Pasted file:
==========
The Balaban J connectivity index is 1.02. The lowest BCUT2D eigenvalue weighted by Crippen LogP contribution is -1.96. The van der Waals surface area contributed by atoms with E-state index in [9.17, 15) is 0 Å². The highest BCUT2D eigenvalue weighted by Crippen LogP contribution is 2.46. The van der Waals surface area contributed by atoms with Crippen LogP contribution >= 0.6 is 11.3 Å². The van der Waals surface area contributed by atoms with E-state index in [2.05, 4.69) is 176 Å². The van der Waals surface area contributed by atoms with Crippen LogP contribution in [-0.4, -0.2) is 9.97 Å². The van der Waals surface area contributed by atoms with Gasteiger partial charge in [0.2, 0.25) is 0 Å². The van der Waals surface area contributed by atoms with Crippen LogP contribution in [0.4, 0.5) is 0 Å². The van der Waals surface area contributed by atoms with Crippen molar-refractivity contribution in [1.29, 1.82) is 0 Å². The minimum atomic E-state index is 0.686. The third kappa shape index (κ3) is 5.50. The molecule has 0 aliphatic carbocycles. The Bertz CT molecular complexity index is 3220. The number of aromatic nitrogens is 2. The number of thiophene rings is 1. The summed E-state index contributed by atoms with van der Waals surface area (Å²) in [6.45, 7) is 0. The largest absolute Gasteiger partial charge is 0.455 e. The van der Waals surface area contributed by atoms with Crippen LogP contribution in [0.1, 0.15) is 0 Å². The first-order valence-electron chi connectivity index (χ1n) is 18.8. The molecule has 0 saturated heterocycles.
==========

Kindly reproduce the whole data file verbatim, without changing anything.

The Balaban J connectivity index is 1.02. The lowest BCUT2D eigenvalue weighted by Crippen LogP contribution is -1.96. The van der Waals surface area contributed by atoms with E-state index in [9.17, 15) is 0 Å². The highest BCUT2D eigenvalue weighted by Crippen LogP contribution is 2.46. The van der Waals surface area contributed by atoms with Crippen LogP contribution >= 0.6 is 11.3 Å². The van der Waals surface area contributed by atoms with E-state index in [2.05, 4.69) is 176 Å². The van der Waals surface area contributed by atoms with Crippen LogP contribution in [-0.4, -0.2) is 9.97 Å². The van der Waals surface area contributed by atoms with Gasteiger partial charge in [0.2, 0.25) is 0 Å². The van der Waals surface area contributed by atoms with Crippen LogP contribution in [0.4, 0.5) is 0 Å². The van der Waals surface area contributed by atoms with Crippen molar-refractivity contribution in [1.29, 1.82) is 0 Å². The minimum atomic E-state index is 0.686. The third kappa shape index (κ3) is 5.50. The molecule has 0 aliphatic carbocycles. The Bertz CT molecular complexity index is 3220. The number of aromatic nitrogens is 2. The number of thiophene rings is 1. The summed E-state index contributed by atoms with van der Waals surface area (Å²) in [6.45, 7) is 0. The largest absolute Gasteiger partial charge is 0.455 e. The van der Waals surface area contributed by atoms with Crippen LogP contribution in [0.1, 0.15) is 0 Å². The first-order valence-electron chi connectivity index (χ1n) is 18.8. The molecule has 0 saturated heterocycles.